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Julen Lopetegui faces barrage of criticism after Real Madrid humiliation in El Clasico

The Spanish media reaction to Real Madrid's 5-1 thrashing at Barcelona in El Clasico on Sunday was predictably angry, with most outlets and pundits in the capital taking for granted that Madrid coach Julen Lopetegui had already been sacked while also sharing the blame all the way to the top at the Bernabeu.

"Julen is not the only guilty party," Marca's front page read on Monday morning.

"Lopetegui's awful spell in charge ends with a humiliating manita against a Barca without Messi. Antonio Conte is the 'fireman' called to put manners on the players and get the most out of Florentino [Perez]'s erratic squad planning."

AS was already reporting that Conte, the former Chelsea, Italy and Juventus manager, is expected to replace Lopetegui on the bench.

"A lethal hammering," its headline read. "Madrid is now ninth and seven points behind Barca." And, "Florentino readies the change of coach. Today, he will try to pay up Lopetegui to sign up Conte."

El Mundo's match report began with details explaining the frustration around Madrid.

"On the fourth level of the Camp Nou, by the press box, Antolin Gonzalo, Julen Lopetegui's chief analyst, was headbutting [literally] the keyboard of his computer within minutes of the Clasico starting," it read.

"He saw clearly how Real Madrid were falling apart on the pitch, without claws in attack and without order in defence. Then Jordi Alba appeared to open up both the penalty area and the scoreboard, assisting Coutinho. The Madrid coach's assistant knew what a defeat like this, so sad, would mean for a team without spirit and without faith."

El Confidencial's Gonzalo Cabeza squarely blamed Lopetegui for the miserable performance.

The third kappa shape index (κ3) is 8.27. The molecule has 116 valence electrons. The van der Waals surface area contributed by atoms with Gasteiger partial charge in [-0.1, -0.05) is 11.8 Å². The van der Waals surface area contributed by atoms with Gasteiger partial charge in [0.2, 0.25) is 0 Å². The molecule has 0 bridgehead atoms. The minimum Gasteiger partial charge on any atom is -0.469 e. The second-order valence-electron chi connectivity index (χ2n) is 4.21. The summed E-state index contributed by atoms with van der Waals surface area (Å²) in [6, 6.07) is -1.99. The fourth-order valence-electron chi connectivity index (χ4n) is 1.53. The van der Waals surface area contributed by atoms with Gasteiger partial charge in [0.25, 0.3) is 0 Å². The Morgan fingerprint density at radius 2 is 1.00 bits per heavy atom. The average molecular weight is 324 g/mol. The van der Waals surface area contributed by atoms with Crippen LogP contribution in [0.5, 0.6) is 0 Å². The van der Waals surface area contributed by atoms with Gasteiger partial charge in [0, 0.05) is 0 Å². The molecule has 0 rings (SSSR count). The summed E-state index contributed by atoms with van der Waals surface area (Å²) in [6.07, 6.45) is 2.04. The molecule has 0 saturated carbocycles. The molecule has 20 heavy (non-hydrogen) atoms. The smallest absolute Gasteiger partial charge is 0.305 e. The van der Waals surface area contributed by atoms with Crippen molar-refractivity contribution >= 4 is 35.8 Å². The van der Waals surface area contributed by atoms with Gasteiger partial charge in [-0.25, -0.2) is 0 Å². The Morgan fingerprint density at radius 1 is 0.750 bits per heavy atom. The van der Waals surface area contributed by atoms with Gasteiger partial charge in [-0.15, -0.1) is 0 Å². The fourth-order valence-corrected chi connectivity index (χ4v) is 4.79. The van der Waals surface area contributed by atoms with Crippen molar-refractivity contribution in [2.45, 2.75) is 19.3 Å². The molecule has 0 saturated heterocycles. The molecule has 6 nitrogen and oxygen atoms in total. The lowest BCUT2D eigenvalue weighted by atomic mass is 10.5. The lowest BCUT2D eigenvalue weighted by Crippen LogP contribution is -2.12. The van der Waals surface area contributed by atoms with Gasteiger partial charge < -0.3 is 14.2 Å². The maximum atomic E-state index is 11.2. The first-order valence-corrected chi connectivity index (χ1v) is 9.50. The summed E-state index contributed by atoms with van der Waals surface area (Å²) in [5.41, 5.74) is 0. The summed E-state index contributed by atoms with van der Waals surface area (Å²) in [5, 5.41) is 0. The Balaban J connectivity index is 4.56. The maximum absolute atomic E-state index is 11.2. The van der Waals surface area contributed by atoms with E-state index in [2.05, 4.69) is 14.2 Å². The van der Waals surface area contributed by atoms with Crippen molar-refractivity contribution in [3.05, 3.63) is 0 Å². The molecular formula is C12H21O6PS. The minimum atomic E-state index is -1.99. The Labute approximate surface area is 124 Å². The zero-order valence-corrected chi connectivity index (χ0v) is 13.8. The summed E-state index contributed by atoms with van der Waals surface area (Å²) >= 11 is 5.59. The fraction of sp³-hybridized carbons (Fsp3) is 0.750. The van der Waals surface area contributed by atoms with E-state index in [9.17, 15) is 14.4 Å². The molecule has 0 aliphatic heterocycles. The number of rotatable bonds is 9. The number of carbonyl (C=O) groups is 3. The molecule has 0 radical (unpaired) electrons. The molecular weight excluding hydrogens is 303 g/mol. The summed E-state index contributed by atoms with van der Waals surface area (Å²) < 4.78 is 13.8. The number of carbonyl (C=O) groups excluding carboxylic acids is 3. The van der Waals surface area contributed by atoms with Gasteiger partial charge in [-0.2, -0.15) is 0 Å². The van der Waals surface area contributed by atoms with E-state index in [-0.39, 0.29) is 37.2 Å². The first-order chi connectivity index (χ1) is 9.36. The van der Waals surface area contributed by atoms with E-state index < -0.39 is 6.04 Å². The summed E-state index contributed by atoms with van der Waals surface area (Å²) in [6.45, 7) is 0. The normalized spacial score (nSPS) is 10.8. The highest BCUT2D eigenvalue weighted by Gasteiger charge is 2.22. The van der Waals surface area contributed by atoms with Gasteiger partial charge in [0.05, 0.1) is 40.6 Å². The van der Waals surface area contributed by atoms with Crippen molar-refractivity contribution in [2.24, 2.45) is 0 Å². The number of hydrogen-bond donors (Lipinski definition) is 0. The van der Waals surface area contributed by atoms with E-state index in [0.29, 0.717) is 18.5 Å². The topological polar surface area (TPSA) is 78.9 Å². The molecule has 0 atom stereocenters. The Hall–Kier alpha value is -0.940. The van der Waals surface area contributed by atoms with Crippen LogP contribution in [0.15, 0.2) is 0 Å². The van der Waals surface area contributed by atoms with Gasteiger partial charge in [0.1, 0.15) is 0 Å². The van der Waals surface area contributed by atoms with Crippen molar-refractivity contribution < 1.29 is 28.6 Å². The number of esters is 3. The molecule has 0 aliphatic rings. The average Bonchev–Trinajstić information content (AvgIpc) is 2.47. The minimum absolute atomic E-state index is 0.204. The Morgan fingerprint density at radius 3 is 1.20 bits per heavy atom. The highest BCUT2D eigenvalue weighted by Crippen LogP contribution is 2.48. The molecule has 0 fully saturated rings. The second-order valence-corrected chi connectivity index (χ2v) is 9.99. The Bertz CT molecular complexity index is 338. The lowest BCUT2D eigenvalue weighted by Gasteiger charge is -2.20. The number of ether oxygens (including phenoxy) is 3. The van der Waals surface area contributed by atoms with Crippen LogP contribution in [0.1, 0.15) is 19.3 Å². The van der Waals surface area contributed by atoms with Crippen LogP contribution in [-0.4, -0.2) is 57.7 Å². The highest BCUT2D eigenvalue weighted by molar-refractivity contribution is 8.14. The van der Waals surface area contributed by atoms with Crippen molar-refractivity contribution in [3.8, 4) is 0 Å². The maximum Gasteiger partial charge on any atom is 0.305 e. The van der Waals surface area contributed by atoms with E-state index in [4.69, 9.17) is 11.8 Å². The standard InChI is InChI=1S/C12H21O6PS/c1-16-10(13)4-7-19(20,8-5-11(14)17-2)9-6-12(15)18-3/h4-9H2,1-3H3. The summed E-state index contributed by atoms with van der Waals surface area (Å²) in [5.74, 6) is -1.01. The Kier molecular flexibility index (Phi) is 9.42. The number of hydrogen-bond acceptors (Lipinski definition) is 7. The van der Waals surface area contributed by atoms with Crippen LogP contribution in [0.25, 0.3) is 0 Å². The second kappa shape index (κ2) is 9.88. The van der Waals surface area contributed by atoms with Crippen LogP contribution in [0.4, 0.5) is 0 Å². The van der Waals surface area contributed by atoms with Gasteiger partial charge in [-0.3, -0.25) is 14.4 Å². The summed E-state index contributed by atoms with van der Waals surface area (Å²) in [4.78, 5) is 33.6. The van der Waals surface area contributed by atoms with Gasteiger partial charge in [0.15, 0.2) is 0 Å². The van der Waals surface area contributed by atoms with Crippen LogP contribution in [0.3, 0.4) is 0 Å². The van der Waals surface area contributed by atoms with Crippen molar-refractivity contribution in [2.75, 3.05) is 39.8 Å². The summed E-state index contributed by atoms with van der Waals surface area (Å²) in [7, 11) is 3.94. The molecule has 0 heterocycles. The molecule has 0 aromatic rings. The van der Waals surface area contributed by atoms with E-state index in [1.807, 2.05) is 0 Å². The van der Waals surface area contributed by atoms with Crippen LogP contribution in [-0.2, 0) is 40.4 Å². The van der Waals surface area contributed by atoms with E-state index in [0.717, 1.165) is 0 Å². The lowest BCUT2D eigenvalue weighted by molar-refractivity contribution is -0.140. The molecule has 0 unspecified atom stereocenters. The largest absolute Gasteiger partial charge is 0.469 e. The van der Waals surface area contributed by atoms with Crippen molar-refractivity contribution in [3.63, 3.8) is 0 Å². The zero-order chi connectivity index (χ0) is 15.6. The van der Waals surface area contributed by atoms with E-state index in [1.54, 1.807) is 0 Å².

"Lopetegui achieved the impossible, that his excuses [in the postgame news conference] sounded even worse than [his team's] ridiculous performance on the pitch," Cabeza wrote. "The coach spoke again about a lack of fortune when his team were only really up to the level of the game for one 15-minute spell. He is not the only one to blame, but his sacking is not unjust."

In Barcelona, the response was understandably different, with Mundo Deportivo's front page also riffing on the historic five-goal thrashing. "Lethal Manita," blared the headline. "Suarez, with a hat trick, takes the Messi role and shreds Madrid, who are ninth, seven points behind Barca, and out of Europe."

"To the street! Another historic manita for Barcelona provokes Lopetegui's sacking," read Sport's front page, noting: "Florentino finalises the signing of Conte."

"Barca without Messi is a much better team than Madrid with Lopetegui," wrote Ramon Besa for El Pais. "The Basque coach surely only has minutes left in charge of Los Blancos, while [Messi] will return to crown this excellent choral work of [Ernesto] Valverde. El Clasico was for the Blaugrana, with and without the ball, individually and collectively far superior to an unfortunate and soulless Madrid. No player expressed this difference better than Luis Suarez, more ambitious, audacious, intense and effective than anyone, his hat trick leading a team that now lead La Liga."

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